As for what you can do to keep your lash extensions going strong–gently brush them with a spoolie fairly often and use a conditioning serum to keep your lashes healthy and hydrated. Keep it as light as possible.
Try to sleep on your side and consider using a silk or satin pillowcase. This material prevents drying and snagging, and you’re likely to see other benefits with your skin or hair.
The cost for lash extensions varies greatly depending on where you shop, whether you purchase a full set or just a refill, the style you’re looking for, and more. You’ll see prices ranging from $40 to $200.
If you shop for a lash stylist in a city, expect to pay more. While these areas have more competition, there is also much more demand for these services and few spots available. High end resorts or spas will cost the same, but suburban and rural areas tend to charge less.
Regardless of where you shop, you’ll pay more for a lash artist with experience than a fresh graduate. This doesn’t mean that the prior-student is not qualified to work on your lashes, but they still need experience to justify those prices. A senior lash artist has the skills and timing to charge more, providing better results in less time.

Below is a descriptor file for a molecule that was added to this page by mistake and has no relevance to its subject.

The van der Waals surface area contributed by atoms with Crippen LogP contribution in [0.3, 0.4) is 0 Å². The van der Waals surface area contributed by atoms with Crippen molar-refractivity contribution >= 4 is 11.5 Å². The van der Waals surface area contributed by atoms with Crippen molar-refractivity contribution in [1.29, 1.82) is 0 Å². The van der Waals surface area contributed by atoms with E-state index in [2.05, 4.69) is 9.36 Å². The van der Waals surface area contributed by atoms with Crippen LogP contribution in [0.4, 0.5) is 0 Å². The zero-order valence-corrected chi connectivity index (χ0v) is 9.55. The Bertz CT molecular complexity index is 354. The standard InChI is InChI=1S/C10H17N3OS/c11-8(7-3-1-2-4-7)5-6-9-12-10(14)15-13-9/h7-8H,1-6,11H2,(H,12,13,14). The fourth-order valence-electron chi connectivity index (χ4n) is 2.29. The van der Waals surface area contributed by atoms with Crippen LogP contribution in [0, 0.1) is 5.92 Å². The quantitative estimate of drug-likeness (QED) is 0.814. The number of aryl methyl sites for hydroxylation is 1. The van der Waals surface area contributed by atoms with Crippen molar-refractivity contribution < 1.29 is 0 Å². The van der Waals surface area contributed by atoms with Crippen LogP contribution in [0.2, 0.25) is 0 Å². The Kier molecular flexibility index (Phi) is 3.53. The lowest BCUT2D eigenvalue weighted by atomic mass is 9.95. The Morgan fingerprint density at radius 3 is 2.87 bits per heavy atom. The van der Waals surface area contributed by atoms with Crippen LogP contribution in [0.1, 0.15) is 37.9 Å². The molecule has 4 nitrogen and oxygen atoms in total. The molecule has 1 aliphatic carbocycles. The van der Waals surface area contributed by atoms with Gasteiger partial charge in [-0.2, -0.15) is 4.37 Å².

If you want to focus on volume, fuller fan lashes cost much more. These handmade sets require multiple lashes that attach to your own, and you spend more to compensate for the time and materials.
Expect to pay more for higher quality, but do not count on more expensive services equating to high quality. Look for a lash artist that uses higher-quality lashes and adhesive, with reviews to back up those claims.
In the end, it is your choice how often you wear fake lashes and for how long. Make sure you consider the risks and the benefits before making this decision.
Consider an alternative that fits your budget and lifestyle while requiring fewer risks. Lash extensions are one of the best choices, but they aren’t your only other offer.
Decide on something that makes you feel good and do your best to keep it that way!